The International Criminal Court’s (ICC’s) March 5 decision to authorize its top prosecutor, Fatou Bensouda, to pursue an investigation into alleged U.S. war crimes in Afghanistan has already triggered a new round of U.S. tensions with the court. Secretary of State Mike Pompeo quickly denounced the ICC’s action and stated that the U.S. “will take all necessary measures to protect our citizens from this renegade, so-called court.” Trump administration officials will now have to decide whether or not to follow through on the public threat that then-Trump administration National Security Adviser John Bolton made in 2018 to sanction ICC officials and staff if they pursued an investigation into the U.S.—and, if so, what legal authorities they could use for such sanctions.
The U.S. has never joined the ICC and has long opposed ICC investigations of Americans, which U.S. officials view as inconsistent with the ICC’s jurisdiction and mandate. But the current U.S. tensions with the ICC date to late 2017, when Bensouda first announced her intention to investigate alleged war crimes in Afghanistan, which is an ICC member, and that the investigation would include alleged U.S. war crimes as well as war crimes perpetrated by the Taliban and Afghan government. U.S. officials have threatened a steadily escalating set of consequences against the ICC if it pursued the investigation against U.S. service members. Indeed, the State Department already revoked Bensouda’s ability to travel to the U.S. in April 2019, several months after she announced her intention to launch a preliminary investigation into U.S. actions in Afghanistan. Now, the U.S. faces the question of whether to sanction the court, an act that the Trump administration has the legal authority to do, but that would likely trigger a backlash by U.S. allies that would far outweigh any perceived benefits from sanctions.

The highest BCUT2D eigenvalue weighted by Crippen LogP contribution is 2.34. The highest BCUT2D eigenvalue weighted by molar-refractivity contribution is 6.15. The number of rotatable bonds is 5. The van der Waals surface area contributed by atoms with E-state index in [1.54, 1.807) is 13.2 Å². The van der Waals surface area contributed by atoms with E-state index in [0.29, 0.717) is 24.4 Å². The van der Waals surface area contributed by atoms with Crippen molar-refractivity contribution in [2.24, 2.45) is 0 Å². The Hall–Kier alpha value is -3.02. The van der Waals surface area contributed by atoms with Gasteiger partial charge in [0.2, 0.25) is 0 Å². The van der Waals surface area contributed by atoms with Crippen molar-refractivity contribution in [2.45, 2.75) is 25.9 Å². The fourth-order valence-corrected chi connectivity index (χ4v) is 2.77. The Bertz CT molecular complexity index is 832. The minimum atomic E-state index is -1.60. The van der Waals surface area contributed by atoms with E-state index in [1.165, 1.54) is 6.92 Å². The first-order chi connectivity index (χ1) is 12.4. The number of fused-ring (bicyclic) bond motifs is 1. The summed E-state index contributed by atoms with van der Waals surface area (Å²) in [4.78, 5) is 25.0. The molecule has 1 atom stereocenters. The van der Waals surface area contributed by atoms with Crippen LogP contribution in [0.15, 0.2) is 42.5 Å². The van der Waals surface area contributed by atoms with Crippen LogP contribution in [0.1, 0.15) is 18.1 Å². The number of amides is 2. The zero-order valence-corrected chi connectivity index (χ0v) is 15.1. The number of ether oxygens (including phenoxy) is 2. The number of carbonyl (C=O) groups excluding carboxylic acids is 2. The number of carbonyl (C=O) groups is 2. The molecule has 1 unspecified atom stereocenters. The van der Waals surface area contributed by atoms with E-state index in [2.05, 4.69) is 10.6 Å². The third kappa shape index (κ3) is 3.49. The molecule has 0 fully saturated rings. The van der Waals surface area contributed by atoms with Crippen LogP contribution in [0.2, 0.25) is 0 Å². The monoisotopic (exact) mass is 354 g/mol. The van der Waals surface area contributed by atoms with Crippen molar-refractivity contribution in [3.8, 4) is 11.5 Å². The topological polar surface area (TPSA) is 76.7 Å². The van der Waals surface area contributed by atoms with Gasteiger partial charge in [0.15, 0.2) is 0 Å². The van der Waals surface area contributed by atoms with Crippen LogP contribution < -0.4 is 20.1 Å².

Read the full article in Lawfare.
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